New York Law to Allow for Sealing of Criminal Convictions for the First Time Come October 2017

Prior results do not guarantee a similar outcome.

A Bill passed by the New York Legislature in their annual (2017-2018) Budget Vote is set to take effect October 2017 and will be codified into Section 160.59 of the Criminal Procedure Law (CPL). It allows for the state's first general sealing authority for adult criminal convictions. Until now, record sealing was only available for diversion courts and drug treatment dispositions. Come October, sealing will be available for Misdemeanor convictions and some Felony convictions.

This new law, tucked into the massive Budget Bill, makes New York state one of the most expansive for criminal sealing options in the U.S., rivaling Massachusetts, Washington and Minnesota. New York Courts will now have the discretion to seal up to two convictions (only one felony) for all crimes, minus sex offenses and class A violent Felonies. The sealed records will remain available to law enforcement but will be unavailable to the public. A ten-year waiting periods applies and runs from the date of conviction or release from prison.

Procedure: An Application is made to the Court where the conviction for the most serious offense sought to be sealed occurred, or to the Court where the individual was last convicted if all offenses for which sealing is sought are of the same class. NY Crim. Proc. Law § 160.59(2)(a). The Application must contain a sworn statement of reasons why sealing should be granted. NY Crim. Proc. Law § 160.59(2)(b)(v). The Application is assigned to the sentencing judge if sealing is sought for a single conviction, and to the County/Supreme Court otherwise. NY Crim. Proc. Law § 160.59(2)(d). The District Attorney must be served, and has 45 days to object to the Application. If the District Attorney does not object, the Court may decide the Application without a hearing. NY Crim. Proc. Law § 160.59(6).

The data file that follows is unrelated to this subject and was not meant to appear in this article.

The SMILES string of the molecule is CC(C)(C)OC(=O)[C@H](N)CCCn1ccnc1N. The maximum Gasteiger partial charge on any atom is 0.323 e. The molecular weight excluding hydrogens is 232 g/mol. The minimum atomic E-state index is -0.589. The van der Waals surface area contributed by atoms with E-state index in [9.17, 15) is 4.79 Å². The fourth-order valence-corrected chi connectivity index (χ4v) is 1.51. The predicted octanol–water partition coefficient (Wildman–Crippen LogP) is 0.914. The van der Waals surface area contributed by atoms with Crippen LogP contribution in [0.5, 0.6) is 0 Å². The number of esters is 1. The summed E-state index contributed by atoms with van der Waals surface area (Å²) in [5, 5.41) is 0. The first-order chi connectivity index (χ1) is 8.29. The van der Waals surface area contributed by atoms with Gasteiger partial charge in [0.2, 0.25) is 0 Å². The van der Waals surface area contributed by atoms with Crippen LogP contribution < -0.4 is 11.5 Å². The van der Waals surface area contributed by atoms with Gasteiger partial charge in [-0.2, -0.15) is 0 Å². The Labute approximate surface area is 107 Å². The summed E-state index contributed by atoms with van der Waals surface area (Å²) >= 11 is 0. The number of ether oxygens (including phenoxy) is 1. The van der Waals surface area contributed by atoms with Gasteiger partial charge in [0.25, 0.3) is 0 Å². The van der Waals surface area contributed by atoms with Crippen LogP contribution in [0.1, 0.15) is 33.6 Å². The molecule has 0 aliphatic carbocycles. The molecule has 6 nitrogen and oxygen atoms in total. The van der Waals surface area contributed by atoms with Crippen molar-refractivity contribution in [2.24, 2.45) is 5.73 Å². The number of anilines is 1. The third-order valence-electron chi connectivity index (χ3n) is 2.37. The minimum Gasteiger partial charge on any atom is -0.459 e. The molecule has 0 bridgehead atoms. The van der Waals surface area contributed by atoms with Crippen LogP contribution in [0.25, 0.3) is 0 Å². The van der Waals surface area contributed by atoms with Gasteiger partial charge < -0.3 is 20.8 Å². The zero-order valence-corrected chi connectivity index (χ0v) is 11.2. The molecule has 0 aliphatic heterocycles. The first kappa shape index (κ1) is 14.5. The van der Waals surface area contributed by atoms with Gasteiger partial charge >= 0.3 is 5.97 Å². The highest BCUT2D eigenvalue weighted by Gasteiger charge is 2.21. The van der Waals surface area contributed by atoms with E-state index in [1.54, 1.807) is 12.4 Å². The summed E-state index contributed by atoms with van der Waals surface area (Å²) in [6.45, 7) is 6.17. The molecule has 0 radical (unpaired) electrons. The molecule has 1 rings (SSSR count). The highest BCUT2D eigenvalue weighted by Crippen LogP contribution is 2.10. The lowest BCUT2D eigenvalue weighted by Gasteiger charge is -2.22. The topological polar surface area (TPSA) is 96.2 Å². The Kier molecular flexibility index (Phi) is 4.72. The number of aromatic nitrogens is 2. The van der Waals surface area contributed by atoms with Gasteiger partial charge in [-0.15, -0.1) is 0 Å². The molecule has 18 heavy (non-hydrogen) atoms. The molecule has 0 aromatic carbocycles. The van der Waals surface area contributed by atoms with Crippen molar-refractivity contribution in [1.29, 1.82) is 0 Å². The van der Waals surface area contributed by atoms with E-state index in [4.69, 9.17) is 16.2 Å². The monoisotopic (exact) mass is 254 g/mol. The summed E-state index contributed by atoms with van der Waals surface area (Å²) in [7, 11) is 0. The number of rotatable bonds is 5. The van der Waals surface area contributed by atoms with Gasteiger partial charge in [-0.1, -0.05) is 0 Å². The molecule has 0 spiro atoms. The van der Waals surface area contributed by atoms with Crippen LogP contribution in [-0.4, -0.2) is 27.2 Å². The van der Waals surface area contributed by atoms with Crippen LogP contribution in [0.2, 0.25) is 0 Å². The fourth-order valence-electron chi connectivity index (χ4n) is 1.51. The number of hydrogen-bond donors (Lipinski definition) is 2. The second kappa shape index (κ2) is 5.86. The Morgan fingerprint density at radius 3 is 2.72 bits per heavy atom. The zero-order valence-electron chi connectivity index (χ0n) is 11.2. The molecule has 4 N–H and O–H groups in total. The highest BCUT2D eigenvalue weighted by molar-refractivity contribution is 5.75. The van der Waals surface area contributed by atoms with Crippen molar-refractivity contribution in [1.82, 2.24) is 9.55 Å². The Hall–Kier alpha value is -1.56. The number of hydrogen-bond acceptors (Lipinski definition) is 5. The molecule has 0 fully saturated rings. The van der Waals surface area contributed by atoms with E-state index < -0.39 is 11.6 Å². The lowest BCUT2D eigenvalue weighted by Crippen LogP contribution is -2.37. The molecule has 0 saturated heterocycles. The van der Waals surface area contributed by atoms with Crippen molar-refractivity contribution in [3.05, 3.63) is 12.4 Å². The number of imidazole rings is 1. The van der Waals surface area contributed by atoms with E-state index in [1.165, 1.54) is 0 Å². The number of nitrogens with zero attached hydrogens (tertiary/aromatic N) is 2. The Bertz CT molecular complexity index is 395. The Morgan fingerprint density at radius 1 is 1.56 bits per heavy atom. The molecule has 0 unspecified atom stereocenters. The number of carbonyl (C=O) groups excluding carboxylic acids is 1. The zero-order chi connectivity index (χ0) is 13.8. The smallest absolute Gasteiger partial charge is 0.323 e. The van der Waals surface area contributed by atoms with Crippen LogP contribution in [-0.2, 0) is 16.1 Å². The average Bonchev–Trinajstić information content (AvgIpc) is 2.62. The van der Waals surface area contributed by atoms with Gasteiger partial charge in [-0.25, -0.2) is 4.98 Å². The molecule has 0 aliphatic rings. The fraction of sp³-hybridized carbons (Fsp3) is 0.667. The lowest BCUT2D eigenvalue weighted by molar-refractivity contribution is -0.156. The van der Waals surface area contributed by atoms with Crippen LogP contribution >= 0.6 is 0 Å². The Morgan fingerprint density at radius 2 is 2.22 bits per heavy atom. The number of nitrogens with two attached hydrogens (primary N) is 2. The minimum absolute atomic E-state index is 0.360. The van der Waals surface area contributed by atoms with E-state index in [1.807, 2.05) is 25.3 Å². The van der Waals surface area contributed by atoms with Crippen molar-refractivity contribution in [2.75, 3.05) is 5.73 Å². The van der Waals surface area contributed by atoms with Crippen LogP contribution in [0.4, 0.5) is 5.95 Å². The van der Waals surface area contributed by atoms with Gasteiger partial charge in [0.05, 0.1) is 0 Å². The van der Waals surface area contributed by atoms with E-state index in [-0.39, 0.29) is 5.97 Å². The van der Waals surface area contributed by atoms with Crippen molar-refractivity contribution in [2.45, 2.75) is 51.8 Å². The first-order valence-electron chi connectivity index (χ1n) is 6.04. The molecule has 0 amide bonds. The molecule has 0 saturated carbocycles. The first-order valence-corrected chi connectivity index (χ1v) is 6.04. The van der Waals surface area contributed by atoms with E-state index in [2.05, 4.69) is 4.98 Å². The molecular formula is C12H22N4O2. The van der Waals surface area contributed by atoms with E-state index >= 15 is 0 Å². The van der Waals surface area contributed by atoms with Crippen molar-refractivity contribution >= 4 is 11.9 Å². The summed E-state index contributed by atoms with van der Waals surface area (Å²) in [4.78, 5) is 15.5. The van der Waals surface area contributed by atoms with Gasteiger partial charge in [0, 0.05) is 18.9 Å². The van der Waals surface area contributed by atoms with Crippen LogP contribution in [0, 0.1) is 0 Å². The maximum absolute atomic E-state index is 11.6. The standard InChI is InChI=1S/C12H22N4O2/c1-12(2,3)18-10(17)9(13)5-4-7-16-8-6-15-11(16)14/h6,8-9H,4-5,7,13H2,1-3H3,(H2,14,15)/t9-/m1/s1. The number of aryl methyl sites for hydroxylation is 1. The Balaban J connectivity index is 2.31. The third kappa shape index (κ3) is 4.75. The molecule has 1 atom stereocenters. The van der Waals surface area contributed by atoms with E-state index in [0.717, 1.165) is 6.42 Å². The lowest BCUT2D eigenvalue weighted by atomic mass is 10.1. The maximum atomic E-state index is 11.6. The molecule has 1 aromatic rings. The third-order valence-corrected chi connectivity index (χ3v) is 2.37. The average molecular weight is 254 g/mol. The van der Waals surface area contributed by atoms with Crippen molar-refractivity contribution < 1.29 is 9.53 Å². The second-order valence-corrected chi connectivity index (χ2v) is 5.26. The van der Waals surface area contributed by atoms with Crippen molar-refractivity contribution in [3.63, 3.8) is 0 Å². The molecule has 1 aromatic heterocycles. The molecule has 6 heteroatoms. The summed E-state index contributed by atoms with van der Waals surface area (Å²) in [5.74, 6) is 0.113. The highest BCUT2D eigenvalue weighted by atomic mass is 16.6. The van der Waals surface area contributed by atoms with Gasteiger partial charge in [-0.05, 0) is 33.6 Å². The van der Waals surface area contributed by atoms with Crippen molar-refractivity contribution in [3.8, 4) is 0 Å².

Practical Effect: If the sealing Application is granted, all "official records and papers relating to the arrests, prosecutions, and convictions, including all duplicates and copies thereof, on file with the division of criminal justice services or any court shall be sealed and not made available to any person or public or private agency." NY Crim. Proc. Law § 160.59(8). However, exceptions apply. The "sealed" records remain available to "qualified agencies," including Courts, corrections agencies, and the Office of Professional Medical Conduct, http://ccresourcecenter.org/state-restoration-profiles/new-york-restoration-of-rights-pardon-expungement-sealing/to federal and state law enforcement agencies, to state entities responsible for issuing firearm licenses, to employers for screening applicants for police officer/peace officer employment and to the FBI for firearm background checks. NY Crim. Proc. Law § 160.59(9).